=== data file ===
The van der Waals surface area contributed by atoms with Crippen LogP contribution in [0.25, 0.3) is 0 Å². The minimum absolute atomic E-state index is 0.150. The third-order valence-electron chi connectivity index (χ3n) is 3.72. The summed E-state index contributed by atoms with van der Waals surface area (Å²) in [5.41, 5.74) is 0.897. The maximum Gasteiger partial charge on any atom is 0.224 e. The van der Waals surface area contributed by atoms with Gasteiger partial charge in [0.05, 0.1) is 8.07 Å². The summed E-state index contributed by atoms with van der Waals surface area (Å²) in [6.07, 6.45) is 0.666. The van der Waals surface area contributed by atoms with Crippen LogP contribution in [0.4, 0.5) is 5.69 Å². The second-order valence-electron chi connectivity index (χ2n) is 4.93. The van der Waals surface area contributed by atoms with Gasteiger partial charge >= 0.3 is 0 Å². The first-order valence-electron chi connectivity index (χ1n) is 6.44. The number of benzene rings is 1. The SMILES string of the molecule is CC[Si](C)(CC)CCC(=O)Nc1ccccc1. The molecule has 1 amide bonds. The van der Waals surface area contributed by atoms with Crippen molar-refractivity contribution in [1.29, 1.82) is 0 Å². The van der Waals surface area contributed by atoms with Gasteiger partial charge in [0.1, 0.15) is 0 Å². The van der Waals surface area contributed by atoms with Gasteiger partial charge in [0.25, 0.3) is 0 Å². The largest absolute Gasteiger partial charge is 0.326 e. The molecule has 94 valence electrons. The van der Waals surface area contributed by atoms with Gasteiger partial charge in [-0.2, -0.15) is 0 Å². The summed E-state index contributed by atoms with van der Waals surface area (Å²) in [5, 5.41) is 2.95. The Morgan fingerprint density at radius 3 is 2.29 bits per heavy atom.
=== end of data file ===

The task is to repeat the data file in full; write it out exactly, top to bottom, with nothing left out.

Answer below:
The van der Waals surface area contributed by atoms with Crippen LogP contribution in [0.25, 0.3) is 0 Å². The minimum absolute atomic E-state index is 0.150. The third-order valence-electron chi connectivity index (χ3n) is 3.72. The summed E-state index contributed by atoms with van der Waals surface area (Å²) in [5.41, 5.74) is 0.897. The maximum Gasteiger partial charge on any atom is 0.224 e. The van der Waals surface area contributed by atoms with Gasteiger partial charge in [0.05, 0.1) is 8.07 Å². The summed E-state index contributed by atoms with van der Waals surface area (Å²) in [6.07, 6.45) is 0.666. The van der Waals surface area contributed by atoms with Crippen LogP contribution in [0.4, 0.5) is 5.69 Å². The second-order valence-electron chi connectivity index (χ2n) is 4.93. The van der Waals surface area contributed by atoms with Gasteiger partial charge >= 0.3 is 0 Å². The first-order valence-electron chi connectivity index (χ1n) is 6.44. The number of benzene rings is 1. The SMILES string of the molecule is CC[Si](C)(CC)CCC(=O)Nc1ccccc1. The molecule has 1 amide bonds. The van der Waals surface area contributed by atoms with Crippen molar-refractivity contribution in [1.29, 1.82) is 0 Å². The van der Waals surface area contributed by atoms with Gasteiger partial charge in [0.1, 0.15) is 0 Å². The van der Waals surface area contributed by atoms with Gasteiger partial charge in [0.25, 0.3) is 0 Å². The largest absolute Gasteiger partial charge is 0.326 e. The molecule has 94 valence electrons. The van der Waals surface area contributed by atoms with Gasteiger partial charge in [-0.2, -0.15) is 0 Å². The summed E-state index contributed by atoms with van der Waals surface area (Å²) in [5, 5.41) is 2.95. The Morgan fingerprint density at radius 3 is 2.29 bits per heavy atom.